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Long Combination

AKA Synthetic Long Stock; Long Combo

The Setup

  • Buy a call, strike price A
  • Sell a put, strike price A
  • The stock should be at or very near strike A

Who Should Run It

All-Stars only

NOTE: The short put in this strategy creates substantial risk. That is why it is only for the most advanced option traders.

When to Run It

You’re bullish.

The Sweet Spot

You want the stock to shoot through the roof.



About the Security

Options are contracts which control underlying assets, oftentimes stock. It is possible to buy (own or long) or sell (“write” or short) an option to initiate a position. Options are traded through a broker, like TradeKing, who charges a commission when buying or selling option contracts.

Options: The Basics is a great place to start when learning about options. Before trading options carefully consider your objectives, the risks, transaction costs and fees.

The Strategy

Buying the call gives you the right to buy the stock at strike price A. Selling the put obligates you to buy the stock at strike price A if the option is assigned.

This strategy is often referred to as “synthetic long stock” because the risk / reward profile is nearly identical to long stock. Furthermore, if you remain in this position until expiration, you will probably wind up buying the stock at strike A one way or the other. If the stock is above strike A at expiration, it would make sense to exercise the call and buy the stock. If the stock is below strike A at expiration, you’ll most likely be assigned on the put and be required to buy the stock.

Since you’ll have the same risk / reward profile as long stock at expiration, you might be wondering, “Why would I want to run a combination instead of buying the stock?” The answer is leverage. You can achieve the same end without the up-front cost to buy the stock.

At initiation of the strategy, you will have some additional margin requirements in your account because of the short put, and you can also expect to pay a net debit to establish your position. But those costs will be fairly small relative to the price of the stock.

Most people who run a combination don’t intend to remain in the position until expiration, so they won’t wind up buying the stock. They’re simply doing it for the leverage.

Maximum Potential Profit

There is a theoretically unlimited profit potential if the stock price keeps rising.

Maximum Potential Loss

Potential loss is substantial, but limited to strike price A plus the net debit paid or minus net credit received.

Break-even at Expiration

Strike A plus the net debit paid or minus the net credit received to establish the strategy.

TradeKing Margin Requirements

Margin requirement is the short put requirement.

NOTE: If established for a net credit, the proceeds may be applied to the initial margin requirement.

After this position is established, an ongoing maintenance margin requirement may apply. That means depending on how the underlying performs, an increase (or decrease) in the required margin is possible. Keep in mind this requirement is subject to change and is on a per-unit basis. So don’t forget to multiply by the total number of units when you’re doing the math.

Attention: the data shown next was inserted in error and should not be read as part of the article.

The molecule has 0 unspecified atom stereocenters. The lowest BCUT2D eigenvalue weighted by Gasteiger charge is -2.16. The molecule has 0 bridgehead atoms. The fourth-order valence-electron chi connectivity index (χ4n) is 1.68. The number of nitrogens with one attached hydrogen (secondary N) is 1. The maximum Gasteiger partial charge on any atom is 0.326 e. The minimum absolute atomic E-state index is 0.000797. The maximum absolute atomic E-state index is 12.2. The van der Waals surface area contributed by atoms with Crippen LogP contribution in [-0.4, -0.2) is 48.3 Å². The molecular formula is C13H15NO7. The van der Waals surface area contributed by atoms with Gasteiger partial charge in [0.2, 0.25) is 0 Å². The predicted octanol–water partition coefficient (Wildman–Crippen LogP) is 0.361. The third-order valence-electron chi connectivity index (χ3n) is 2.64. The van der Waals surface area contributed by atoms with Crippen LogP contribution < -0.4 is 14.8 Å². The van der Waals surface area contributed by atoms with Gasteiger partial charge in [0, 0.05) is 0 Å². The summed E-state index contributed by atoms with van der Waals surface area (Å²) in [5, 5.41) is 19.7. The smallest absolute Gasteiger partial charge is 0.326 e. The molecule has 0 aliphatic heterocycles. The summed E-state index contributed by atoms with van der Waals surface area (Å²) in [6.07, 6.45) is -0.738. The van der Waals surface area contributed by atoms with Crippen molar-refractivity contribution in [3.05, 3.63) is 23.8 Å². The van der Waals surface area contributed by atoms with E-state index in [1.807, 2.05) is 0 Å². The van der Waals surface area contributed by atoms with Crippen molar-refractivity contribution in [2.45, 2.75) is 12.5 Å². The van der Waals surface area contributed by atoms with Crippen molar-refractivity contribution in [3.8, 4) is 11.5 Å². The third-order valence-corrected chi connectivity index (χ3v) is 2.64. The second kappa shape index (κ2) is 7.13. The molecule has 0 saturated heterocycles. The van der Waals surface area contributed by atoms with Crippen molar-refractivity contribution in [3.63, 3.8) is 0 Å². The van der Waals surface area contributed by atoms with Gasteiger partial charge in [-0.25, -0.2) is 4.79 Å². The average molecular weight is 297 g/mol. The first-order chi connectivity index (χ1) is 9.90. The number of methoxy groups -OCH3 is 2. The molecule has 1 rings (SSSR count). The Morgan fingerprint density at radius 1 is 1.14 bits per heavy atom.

As Time Goes By

For this strategy, time decay is somewhat neutral. It will erode the value of the option you bought (bad) but it will also erode the value of the option you sold (good).

Implied Volatility

After the strategy is established, increasing implied volatility is somewhat neutral. It will increase the value of the option you sold (bad) but it will also increase the value of the option you bought (good).

Options Guy's Tips

  • It’s important to note that the stock price will rarely be precisely at strike price A when you establish this strategy. If the stock price is above strike A, the long call will usually cost more than the short put. So the strategy will be established for a net debit. If the stock price is below strike A, you will usually receive more for the short put than you pay for the long call. So the strategy will be established for a net credit. Remember: The net debit paid or net credit received to establish this strategy will be affected by where the stock price is relative to the strike price.
  • Dividends and carry costs can also play a large role in this strategy. For instance, if a company that has never paid a dividend before suddenly announces it’s going to start paying one, it will affect call and put prices almost immediately. That’s because the stock price will be expected to drop by the amount of the dividend after the ex-dividend date. As a result, put prices will increase and call prices will decrease independently of stock price movement in anticipation of the dividend. If the cost of puts exceeds the price of calls, then you will be able to establish this strategy for a net credit. The moral of this story is: Dividends will affect whether or not you will be able to establish this strategy for a net credit instead of a net debit. So keep an eye out for them if you’re considering this strategy.


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